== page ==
What is the theme of "Fire and Ice" by Robert Frost?

The theme of "Fire and Ice" by Robert Frost is the power of both hatred and desire to destroy.

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In this nine-line poem, Frost's speaker states his opinion that the world will end because of human emotion, not natural disaster. The two emotions that are in contention to destroy the earth are desire (which could also be understood as greed) and hate.

Frost's speaker puts his money on desire, which he likens to a fire, as what will bring on the earth's demise, saying:

I hold with those who favor fire.
However, his speaker does not discount hate, which he aligns with ice, stating:
But if it had to perish twice,
I think I know enough of hate
To say that for destruction ice
Is also great
There is a Biblical quality to these two destructive vices. What comes to mind first is the Biblical book of James in the New Testament, in which James asks the Christians at the beginning of chapter 4:
What causes fights and quarrels among you? Don’t they come from your desires that battle within you? You desire but do not have, so you kill. You covet but you cannot get what you want, so you quarrel and fight.
Hate is also condemned throughout the New Testament as a destructive force, so much so that we are told to love our enemies and do good to those who hate us.
Frost's speaker puts the safety and well-being of the earth in human hands, saying we are responsible for preserving it. To do so, we need to control our more destructive emotions. The speaker shows that he has an intimate knowledge of the dangers of both hate and desire, implying that these are feelings that reside in every human heart, much as we might wish to deny them in ourselves.
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One of the main strengths of the poem is its ambiguity, which is reflected in its suggestive anticlimax. Frost expertly sets us up to expect a firm answer to the question: how will the world end, by the power of fire or ice? But there's no neat resolution here nor should there be. The elemental forces of fire and ice simply cannot be fully comprehended or contained by mere human speculation. Look at how their human analogues, desire and hate are so incredibly all-consuming and destructive. If we can't control our own emotions how do we expect to predict how the primal forces of nature will behave billions of years in the future?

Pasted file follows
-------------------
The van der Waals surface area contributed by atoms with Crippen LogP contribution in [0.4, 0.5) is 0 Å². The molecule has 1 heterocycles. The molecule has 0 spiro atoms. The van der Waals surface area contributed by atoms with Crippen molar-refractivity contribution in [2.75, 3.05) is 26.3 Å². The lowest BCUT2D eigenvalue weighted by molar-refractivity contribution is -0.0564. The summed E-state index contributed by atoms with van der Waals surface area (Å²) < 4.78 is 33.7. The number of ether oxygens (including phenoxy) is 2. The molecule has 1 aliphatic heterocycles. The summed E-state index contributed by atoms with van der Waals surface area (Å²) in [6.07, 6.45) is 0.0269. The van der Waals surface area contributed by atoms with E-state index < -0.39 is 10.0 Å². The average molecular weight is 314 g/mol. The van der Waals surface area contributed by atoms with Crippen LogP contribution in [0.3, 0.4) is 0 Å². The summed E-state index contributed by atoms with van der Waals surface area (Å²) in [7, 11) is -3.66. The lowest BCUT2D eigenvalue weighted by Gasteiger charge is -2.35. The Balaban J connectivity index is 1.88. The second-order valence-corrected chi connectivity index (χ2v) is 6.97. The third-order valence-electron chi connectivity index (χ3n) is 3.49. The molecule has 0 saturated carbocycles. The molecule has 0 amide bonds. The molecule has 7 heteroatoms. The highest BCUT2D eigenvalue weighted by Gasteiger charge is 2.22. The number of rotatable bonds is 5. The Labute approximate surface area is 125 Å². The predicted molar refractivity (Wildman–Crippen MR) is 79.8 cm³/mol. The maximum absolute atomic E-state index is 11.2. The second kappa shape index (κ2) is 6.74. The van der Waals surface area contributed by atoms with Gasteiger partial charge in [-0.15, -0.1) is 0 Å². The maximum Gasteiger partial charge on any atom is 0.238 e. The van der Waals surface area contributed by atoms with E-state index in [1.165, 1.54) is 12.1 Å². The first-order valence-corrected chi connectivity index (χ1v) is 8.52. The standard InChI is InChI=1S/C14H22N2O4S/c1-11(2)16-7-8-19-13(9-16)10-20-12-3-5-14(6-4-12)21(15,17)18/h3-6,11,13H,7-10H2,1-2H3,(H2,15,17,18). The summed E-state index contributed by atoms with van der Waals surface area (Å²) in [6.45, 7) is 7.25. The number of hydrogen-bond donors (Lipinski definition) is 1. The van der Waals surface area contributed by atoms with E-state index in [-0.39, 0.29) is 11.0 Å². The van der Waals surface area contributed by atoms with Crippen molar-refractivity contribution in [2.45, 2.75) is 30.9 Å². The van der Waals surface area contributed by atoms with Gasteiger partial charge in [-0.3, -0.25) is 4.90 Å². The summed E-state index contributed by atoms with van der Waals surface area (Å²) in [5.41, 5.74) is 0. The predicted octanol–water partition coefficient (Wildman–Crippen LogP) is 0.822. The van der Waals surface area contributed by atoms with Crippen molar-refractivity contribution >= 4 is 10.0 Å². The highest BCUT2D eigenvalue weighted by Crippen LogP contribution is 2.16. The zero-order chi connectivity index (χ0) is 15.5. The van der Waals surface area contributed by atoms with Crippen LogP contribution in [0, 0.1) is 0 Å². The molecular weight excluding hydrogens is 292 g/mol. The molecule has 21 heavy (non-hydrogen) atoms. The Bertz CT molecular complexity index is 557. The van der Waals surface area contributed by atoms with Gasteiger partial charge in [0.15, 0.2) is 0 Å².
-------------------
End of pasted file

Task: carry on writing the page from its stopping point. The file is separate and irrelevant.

Frost seems to suggest that the question is all rather academic and shouldn't concern us for a moment longer. We have wide experience of intense emotions and the human relationships they taint and destroy. Perhaps it would be better for us if we concentrated on our emotional lives and their consequences instead of engaging in idle speculation on the end of days.

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In this poem, Frost points out that humans will be the agents of our own destruction, one way or another.  He compares "desire" to "fire" and "hate" to "ice." Both desire and hate are represented by physical forces that could lead to our extinction.

We might imagine desire to be something like greed, perhaps for natural resources—oil, fresh water, natural gas, and so on—since nations conflict time and again over resources such as these.  Perhaps he chooses fire as representative of desire because of the wars we fight with each other when we want things the other has.  

We might imagine hate to be based on race, religion, ethnicity, or any other kind of personal differences that might seem significant enough for us to harm or abandon one another over them. Perhaps Frost chooses ice to represent this feeling or force because hate can lead one to turn their back on someone, freezing them out, so to speak, allowing them to suffer and die. The speaker does decide that he believes it will be "fire" or our desire that does us in. However, he admits, via a wry understatement, that our hatred for one another is significant, and so it could easily end us as well.

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The theme of Robert Frost's poem is the destuctive potential of hatred and desire.

In his poem, Frost explores with amazingly eloquent brevity two forces which have the potential to bring destruction to the world.  The first of these two is desire, which Frost likens in heat and intensity to fire.  The second of the two is hatred, which he likens to ice. 

In the poem, Frost examines the question of which of these two elements will ultimately destroy the world.  Although he notes that there are avid supporters of both possiblities, the poet himself believes that, in the end, it will be fire, or desire, which will do the job.  He closes the poem with an acknowledgement also that, although he did not choose it as being the likely cause of the earth's demise, hatred, or ice, has an equal potential to bring about final destruction.

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